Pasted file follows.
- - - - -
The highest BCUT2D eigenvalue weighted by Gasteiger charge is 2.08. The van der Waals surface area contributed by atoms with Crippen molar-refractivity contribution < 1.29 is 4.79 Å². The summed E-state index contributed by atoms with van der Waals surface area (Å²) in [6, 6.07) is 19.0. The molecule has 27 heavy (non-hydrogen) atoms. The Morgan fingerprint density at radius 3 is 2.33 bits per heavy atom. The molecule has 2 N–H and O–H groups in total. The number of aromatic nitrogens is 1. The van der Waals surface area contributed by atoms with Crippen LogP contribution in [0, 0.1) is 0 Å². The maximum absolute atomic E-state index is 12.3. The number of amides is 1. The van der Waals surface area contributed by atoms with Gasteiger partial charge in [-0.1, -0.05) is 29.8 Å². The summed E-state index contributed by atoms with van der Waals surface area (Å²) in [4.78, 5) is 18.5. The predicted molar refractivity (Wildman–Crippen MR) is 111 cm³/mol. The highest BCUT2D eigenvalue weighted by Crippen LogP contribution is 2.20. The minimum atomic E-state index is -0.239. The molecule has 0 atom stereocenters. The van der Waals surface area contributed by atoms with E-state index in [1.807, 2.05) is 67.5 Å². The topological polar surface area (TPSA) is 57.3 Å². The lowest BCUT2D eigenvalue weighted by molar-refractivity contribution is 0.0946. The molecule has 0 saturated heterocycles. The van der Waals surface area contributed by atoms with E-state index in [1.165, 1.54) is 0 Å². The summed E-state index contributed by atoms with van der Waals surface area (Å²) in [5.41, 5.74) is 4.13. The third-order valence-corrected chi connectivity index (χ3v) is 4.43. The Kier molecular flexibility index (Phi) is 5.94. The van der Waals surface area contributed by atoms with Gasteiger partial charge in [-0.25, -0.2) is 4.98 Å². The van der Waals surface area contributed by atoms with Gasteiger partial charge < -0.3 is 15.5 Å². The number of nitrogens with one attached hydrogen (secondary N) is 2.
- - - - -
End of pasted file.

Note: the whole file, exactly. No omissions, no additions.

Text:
The highest BCUT2D eigenvalue weighted by Gasteiger charge is 2.08. The van der Waals surface area contributed by atoms with Crippen molar-refractivity contribution < 1.29 is 4.79 Å². The summed E-state index contributed by atoms with van der Waals surface area (Å²) in [6, 6.07) is 19.0. The molecule has 27 heavy (non-hydrogen) atoms. The Morgan fingerprint density at radius 3 is 2.33 bits per heavy atom. The molecule has 2 N–H and O–H groups in total. The number of aromatic nitrogens is 1. The van der Waals surface area contributed by atoms with Crippen LogP contribution in [0, 0.1) is 0 Å². The maximum absolute atomic E-state index is 12.3. The number of amides is 1. The van der Waals surface area contributed by atoms with Gasteiger partial charge in [-0.1, -0.05) is 29.8 Å². The summed E-state index contributed by atoms with van der Waals surface area (Å²) in [4.78, 5) is 18.5. The predicted molar refractivity (Wildman–Crippen MR) is 111 cm³/mol. The highest BCUT2D eigenvalue weighted by Crippen LogP contribution is 2.20. The minimum atomic E-state index is -0.239. The molecule has 0 atom stereocenters. The van der Waals surface area contributed by atoms with E-state index in [1.807, 2.05) is 67.5 Å². The topological polar surface area (TPSA) is 57.3 Å². The lowest BCUT2D eigenvalue weighted by molar-refractivity contribution is 0.0946. The molecule has 0 saturated heterocycles. The van der Waals surface area contributed by atoms with E-state index in [1.165, 1.54) is 0 Å². The summed E-state index contributed by atoms with van der Waals surface area (Å²) in [5.41, 5.74) is 4.13. The third-order valence-corrected chi connectivity index (χ3v) is 4.43. The Kier molecular flexibility index (Phi) is 5.94. The van der Waals surface area contributed by atoms with Gasteiger partial charge in [-0.25, -0.2) is 4.98 Å². The van der Waals surface area contributed by atoms with Gasteiger partial charge < -0.3 is 15.5 Å². The number of nitrogens with one attached hydrogen (secondary N) is 2.